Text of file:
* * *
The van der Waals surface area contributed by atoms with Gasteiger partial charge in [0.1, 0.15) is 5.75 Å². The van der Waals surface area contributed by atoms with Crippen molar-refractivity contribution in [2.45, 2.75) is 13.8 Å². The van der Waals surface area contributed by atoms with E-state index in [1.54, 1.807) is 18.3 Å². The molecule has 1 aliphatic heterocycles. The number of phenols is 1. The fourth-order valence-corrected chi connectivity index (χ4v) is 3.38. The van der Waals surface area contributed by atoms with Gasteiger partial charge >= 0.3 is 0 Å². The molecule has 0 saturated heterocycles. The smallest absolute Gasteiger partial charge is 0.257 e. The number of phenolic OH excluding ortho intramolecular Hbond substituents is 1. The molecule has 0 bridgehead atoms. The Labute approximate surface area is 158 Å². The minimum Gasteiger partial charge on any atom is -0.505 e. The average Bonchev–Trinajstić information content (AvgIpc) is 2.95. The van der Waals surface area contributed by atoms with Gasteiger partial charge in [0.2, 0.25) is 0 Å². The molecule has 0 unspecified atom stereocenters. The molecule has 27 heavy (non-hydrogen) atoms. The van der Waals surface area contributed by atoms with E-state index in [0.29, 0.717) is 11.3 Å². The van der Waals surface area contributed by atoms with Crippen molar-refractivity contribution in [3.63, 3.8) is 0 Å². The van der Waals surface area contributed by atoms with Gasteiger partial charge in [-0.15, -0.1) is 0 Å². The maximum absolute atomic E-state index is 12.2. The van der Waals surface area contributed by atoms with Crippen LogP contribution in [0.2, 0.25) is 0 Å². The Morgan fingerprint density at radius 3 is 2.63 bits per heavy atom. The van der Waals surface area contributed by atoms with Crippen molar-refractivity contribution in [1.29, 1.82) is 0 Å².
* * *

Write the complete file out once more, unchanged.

The van der Waals surface area contributed by atoms with Gasteiger partial charge in [0.1, 0.15) is 5.75 Å². The van der Waals surface area contributed by atoms with Crippen molar-refractivity contribution in [2.45, 2.75) is 13.8 Å². The van der Waals surface area contributed by atoms with E-state index in [1.54, 1.807) is 18.3 Å². The molecule has 1 aliphatic heterocycles. The number of phenols is 1. The fourth-order valence-corrected chi connectivity index (χ4v) is 3.38. The van der Waals surface area contributed by atoms with Gasteiger partial charge >= 0.3 is 0 Å². The molecule has 0 saturated heterocycles. The smallest absolute Gasteiger partial charge is 0.257 e. The number of phenolic OH excluding ortho intramolecular Hbond substituents is 1. The molecule has 0 bridgehead atoms. The Labute approximate surface area is 158 Å². The minimum Gasteiger partial charge on any atom is -0.505 e. The average Bonchev–Trinajstić information content (AvgIpc) is 2.95. The van der Waals surface area contributed by atoms with Gasteiger partial charge in [0.2, 0.25) is 0 Å². The molecule has 0 unspecified atom stereocenters. The molecule has 27 heavy (non-hydrogen) atoms. The van der Waals surface area contributed by atoms with E-state index in [0.29, 0.717) is 11.3 Å². The van der Waals surface area contributed by atoms with Crippen molar-refractivity contribution in [3.63, 3.8) is 0 Å². The van der Waals surface area contributed by atoms with Gasteiger partial charge in [-0.15, -0.1) is 0 Å². The maximum absolute atomic E-state index is 12.2. The van der Waals surface area contributed by atoms with Crippen LogP contribution in [0.2, 0.25) is 0 Å². The Morgan fingerprint density at radius 3 is 2.63 bits per heavy atom. The van der Waals surface area contributed by atoms with Crippen molar-refractivity contribution in [1.29, 1.82) is 0 Å².